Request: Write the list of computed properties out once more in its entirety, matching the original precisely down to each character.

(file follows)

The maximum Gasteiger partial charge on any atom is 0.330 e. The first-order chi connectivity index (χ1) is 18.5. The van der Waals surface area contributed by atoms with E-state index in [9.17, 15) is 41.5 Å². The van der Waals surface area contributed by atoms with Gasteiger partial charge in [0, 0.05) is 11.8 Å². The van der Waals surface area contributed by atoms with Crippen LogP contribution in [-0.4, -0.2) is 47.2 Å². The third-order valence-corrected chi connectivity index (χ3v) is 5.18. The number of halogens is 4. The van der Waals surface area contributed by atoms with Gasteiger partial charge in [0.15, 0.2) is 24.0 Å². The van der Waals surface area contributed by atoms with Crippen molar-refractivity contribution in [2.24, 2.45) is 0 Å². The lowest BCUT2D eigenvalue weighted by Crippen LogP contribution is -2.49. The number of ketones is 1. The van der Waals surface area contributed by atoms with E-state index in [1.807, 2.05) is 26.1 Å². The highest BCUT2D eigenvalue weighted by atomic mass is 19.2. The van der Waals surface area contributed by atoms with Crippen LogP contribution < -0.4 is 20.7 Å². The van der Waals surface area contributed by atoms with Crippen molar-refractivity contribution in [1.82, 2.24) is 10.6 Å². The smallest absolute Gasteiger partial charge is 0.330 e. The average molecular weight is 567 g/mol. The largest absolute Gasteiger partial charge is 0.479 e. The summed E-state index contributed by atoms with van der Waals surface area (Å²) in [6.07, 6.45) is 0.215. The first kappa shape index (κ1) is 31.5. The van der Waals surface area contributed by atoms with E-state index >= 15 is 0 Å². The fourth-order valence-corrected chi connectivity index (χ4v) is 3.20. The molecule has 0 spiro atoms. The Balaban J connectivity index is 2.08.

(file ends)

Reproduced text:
The maximum Gasteiger partial charge on any atom is 0.330 e. The first-order chi connectivity index (χ1) is 18.5. The van der Waals surface area contributed by atoms with E-state index in [9.17, 15) is 41.5 Å². The van der Waals surface area contributed by atoms with Gasteiger partial charge in [0, 0.05) is 11.8 Å². The van der Waals surface area contributed by atoms with Crippen LogP contribution in [-0.4, -0.2) is 47.2 Å². The third-order valence-corrected chi connectivity index (χ3v) is 5.18. The number of halogens is 4. The van der Waals surface area contributed by atoms with Gasteiger partial charge in [0.15, 0.2) is 24.0 Å². The van der Waals surface area contributed by atoms with Crippen molar-refractivity contribution in [2.24, 2.45) is 0 Å². The lowest BCUT2D eigenvalue weighted by Crippen LogP contribution is -2.49. The number of ketones is 1. The van der Waals surface area contributed by atoms with E-state index in [1.807, 2.05) is 26.1 Å². The highest BCUT2D eigenvalue weighted by atomic mass is 19.2. The van der Waals surface area contributed by atoms with Crippen LogP contribution < -0.4 is 20.7 Å². The van der Waals surface area contributed by atoms with Crippen molar-refractivity contribution in [1.82, 2.24) is 10.6 Å². The smallest absolute Gasteiger partial charge is 0.330 e. The average molecular weight is 567 g/mol. The largest absolute Gasteiger partial charge is 0.479 e. The summed E-state index contributed by atoms with van der Waals surface area (Å²) in [6.07, 6.45) is 0.215. The first kappa shape index (κ1) is 31.5. The van der Waals surface area contributed by atoms with E-state index >= 15 is 0 Å². The fourth-order valence-corrected chi connectivity index (χ4v) is 3.20. The molecule has 0 spiro atoms. The Balaban J connectivity index is 2.08.